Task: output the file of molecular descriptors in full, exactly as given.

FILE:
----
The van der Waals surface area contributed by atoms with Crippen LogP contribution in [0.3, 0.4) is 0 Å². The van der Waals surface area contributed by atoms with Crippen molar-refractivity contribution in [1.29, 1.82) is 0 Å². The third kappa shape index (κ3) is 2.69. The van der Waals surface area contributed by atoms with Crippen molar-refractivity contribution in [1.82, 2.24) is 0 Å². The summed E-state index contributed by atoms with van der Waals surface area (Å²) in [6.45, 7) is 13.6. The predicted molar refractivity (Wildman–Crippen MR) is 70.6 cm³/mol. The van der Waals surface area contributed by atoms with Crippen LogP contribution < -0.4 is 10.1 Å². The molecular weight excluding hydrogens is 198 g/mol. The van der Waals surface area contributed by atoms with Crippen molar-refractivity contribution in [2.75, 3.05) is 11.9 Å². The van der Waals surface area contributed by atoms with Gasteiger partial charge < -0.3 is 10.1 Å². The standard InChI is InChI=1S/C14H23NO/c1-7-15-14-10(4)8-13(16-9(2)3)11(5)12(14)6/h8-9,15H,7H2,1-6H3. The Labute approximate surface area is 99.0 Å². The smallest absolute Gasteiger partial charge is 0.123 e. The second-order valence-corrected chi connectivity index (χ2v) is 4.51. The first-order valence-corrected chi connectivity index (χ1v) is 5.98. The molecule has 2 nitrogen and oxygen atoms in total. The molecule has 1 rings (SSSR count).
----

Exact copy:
The van der Waals surface area contributed by atoms with Crippen LogP contribution in [0.3, 0.4) is 0 Å². The van der Waals surface area contributed by atoms with Crippen molar-refractivity contribution in [1.29, 1.82) is 0 Å². The third kappa shape index (κ3) is 2.69. The van der Waals surface area contributed by atoms with Crippen molar-refractivity contribution in [1.82, 2.24) is 0 Å². The summed E-state index contributed by atoms with van der Waals surface area (Å²) in [6.45, 7) is 13.6. The predicted molar refractivity (Wildman–Crippen MR) is 70.6 cm³/mol. The van der Waals surface area contributed by atoms with Crippen LogP contribution < -0.4 is 10.1 Å². The molecular weight excluding hydrogens is 198 g/mol. The van der Waals surface area contributed by atoms with Crippen molar-refractivity contribution in [2.75, 3.05) is 11.9 Å². The van der Waals surface area contributed by atoms with Gasteiger partial charge < -0.3 is 10.1 Å². The standard InChI is InChI=1S/C14H23NO/c1-7-15-14-10(4)8-13(16-9(2)3)11(5)12(14)6/h8-9,15H,7H2,1-6H3. The Labute approximate surface area is 99.0 Å². The smallest absolute Gasteiger partial charge is 0.123 e. The second-order valence-corrected chi connectivity index (χ2v) is 4.51. The first-order valence-corrected chi connectivity index (χ1v) is 5.98. The molecule has 2 nitrogen and oxygen atoms in total. The molecule has 1 rings (SSSR count).